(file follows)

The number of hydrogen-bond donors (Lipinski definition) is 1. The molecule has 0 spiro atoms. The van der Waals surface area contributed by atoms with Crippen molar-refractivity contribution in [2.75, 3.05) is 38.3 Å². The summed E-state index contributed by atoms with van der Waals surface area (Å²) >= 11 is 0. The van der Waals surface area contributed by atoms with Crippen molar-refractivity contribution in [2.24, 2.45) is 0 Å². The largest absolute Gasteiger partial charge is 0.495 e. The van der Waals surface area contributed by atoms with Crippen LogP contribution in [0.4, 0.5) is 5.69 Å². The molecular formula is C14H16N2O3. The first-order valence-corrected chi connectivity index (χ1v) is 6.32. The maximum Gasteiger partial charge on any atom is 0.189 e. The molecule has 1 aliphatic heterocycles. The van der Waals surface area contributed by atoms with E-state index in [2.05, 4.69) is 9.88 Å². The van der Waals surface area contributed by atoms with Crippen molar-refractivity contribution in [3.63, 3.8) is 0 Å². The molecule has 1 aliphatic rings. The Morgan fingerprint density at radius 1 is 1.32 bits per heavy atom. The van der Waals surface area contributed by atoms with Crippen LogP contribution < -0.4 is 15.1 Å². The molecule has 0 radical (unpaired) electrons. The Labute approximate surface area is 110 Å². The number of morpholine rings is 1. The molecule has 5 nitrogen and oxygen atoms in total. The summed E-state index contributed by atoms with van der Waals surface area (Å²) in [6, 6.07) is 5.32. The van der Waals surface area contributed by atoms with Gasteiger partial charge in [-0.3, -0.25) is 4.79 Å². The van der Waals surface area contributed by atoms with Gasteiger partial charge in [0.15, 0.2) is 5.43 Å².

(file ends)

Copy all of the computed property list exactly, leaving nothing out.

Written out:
The number of hydrogen-bond donors (Lipinski definition) is 1. The molecule has 0 spiro atoms. The van der Waals surface area contributed by atoms with Crippen molar-refractivity contribution in [2.75, 3.05) is 38.3 Å². The summed E-state index contributed by atoms with van der Waals surface area (Å²) >= 11 is 0. The van der Waals surface area contributed by atoms with Crippen molar-refractivity contribution in [2.24, 2.45) is 0 Å². The largest absolute Gasteiger partial charge is 0.495 e. The van der Waals surface area contributed by atoms with Crippen LogP contribution in [0.4, 0.5) is 5.69 Å². The molecular formula is C14H16N2O3. The first-order valence-corrected chi connectivity index (χ1v) is 6.32. The maximum Gasteiger partial charge on any atom is 0.189 e. The molecule has 1 aliphatic heterocycles. The van der Waals surface area contributed by atoms with E-state index in [2.05, 4.69) is 9.88 Å². The van der Waals surface area contributed by atoms with Crippen molar-refractivity contribution in [3.63, 3.8) is 0 Å². The molecule has 1 aliphatic rings. The Morgan fingerprint density at radius 1 is 1.32 bits per heavy atom. The van der Waals surface area contributed by atoms with Crippen LogP contribution < -0.4 is 15.1 Å². The molecule has 0 radical (unpaired) electrons. The Labute approximate surface area is 110 Å². The number of morpholine rings is 1. The molecule has 5 nitrogen and oxygen atoms in total. The summed E-state index contributed by atoms with van der Waals surface area (Å²) in [6, 6.07) is 5.32. The van der Waals surface area contributed by atoms with Gasteiger partial charge in [-0.3, -0.25) is 4.79 Å². The van der Waals surface area contributed by atoms with Gasteiger partial charge in [0.15, 0.2) is 5.43 Å².